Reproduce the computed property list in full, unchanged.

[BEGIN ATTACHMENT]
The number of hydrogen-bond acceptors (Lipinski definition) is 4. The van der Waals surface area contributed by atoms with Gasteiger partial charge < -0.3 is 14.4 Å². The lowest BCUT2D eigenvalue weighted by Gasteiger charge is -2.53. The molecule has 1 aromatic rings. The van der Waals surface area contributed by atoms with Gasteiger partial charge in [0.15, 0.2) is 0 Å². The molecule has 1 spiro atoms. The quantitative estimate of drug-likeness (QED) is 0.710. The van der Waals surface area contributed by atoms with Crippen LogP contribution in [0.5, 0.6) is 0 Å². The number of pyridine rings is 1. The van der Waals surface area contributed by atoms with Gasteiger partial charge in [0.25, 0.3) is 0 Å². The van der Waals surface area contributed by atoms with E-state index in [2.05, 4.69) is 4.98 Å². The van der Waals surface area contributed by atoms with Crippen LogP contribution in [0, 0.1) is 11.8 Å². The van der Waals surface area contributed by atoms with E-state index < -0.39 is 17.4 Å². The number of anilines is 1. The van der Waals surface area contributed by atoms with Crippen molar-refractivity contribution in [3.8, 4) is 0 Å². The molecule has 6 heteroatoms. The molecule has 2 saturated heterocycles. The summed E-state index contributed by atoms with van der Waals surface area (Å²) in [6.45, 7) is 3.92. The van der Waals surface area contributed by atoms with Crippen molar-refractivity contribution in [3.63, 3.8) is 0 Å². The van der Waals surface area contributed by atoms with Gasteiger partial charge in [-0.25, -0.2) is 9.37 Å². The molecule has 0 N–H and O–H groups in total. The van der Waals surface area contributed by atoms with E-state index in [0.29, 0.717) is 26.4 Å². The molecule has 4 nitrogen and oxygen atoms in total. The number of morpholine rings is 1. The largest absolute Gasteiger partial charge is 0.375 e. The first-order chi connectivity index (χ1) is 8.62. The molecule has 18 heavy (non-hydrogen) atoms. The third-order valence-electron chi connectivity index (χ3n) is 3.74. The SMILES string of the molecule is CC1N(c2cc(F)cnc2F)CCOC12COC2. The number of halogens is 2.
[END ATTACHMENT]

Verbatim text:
The number of hydrogen-bond acceptors (Lipinski definition) is 4. The van der Waals surface area contributed by atoms with Gasteiger partial charge < -0.3 is 14.4 Å². The lowest BCUT2D eigenvalue weighted by Gasteiger charge is -2.53. The molecule has 1 aromatic rings. The van der Waals surface area contributed by atoms with Gasteiger partial charge in [0.15, 0.2) is 0 Å². The molecule has 1 spiro atoms. The quantitative estimate of drug-likeness (QED) is 0.710. The van der Waals surface area contributed by atoms with Crippen LogP contribution in [0.5, 0.6) is 0 Å². The number of pyridine rings is 1. The van der Waals surface area contributed by atoms with Gasteiger partial charge in [0.25, 0.3) is 0 Å². The van der Waals surface area contributed by atoms with E-state index in [2.05, 4.69) is 4.98 Å². The van der Waals surface area contributed by atoms with Crippen LogP contribution in [0, 0.1) is 11.8 Å². The van der Waals surface area contributed by atoms with E-state index < -0.39 is 17.4 Å². The number of anilines is 1. The van der Waals surface area contributed by atoms with Crippen molar-refractivity contribution in [3.8, 4) is 0 Å². The molecule has 6 heteroatoms. The molecule has 2 saturated heterocycles. The summed E-state index contributed by atoms with van der Waals surface area (Å²) in [6.45, 7) is 3.92. The van der Waals surface area contributed by atoms with Crippen molar-refractivity contribution in [3.63, 3.8) is 0 Å². The van der Waals surface area contributed by atoms with Gasteiger partial charge in [-0.25, -0.2) is 9.37 Å². The molecule has 0 N–H and O–H groups in total. The van der Waals surface area contributed by atoms with E-state index in [0.29, 0.717) is 26.4 Å². The molecule has 4 nitrogen and oxygen atoms in total. The number of morpholine rings is 1. The largest absolute Gasteiger partial charge is 0.375 e. The first-order chi connectivity index (χ1) is 8.62. The molecule has 18 heavy (non-hydrogen) atoms. The third-order valence-electron chi connectivity index (χ3n) is 3.74. The SMILES string of the molecule is CC1N(c2cc(F)cnc2F)CCOC12COC2. The number of halogens is 2.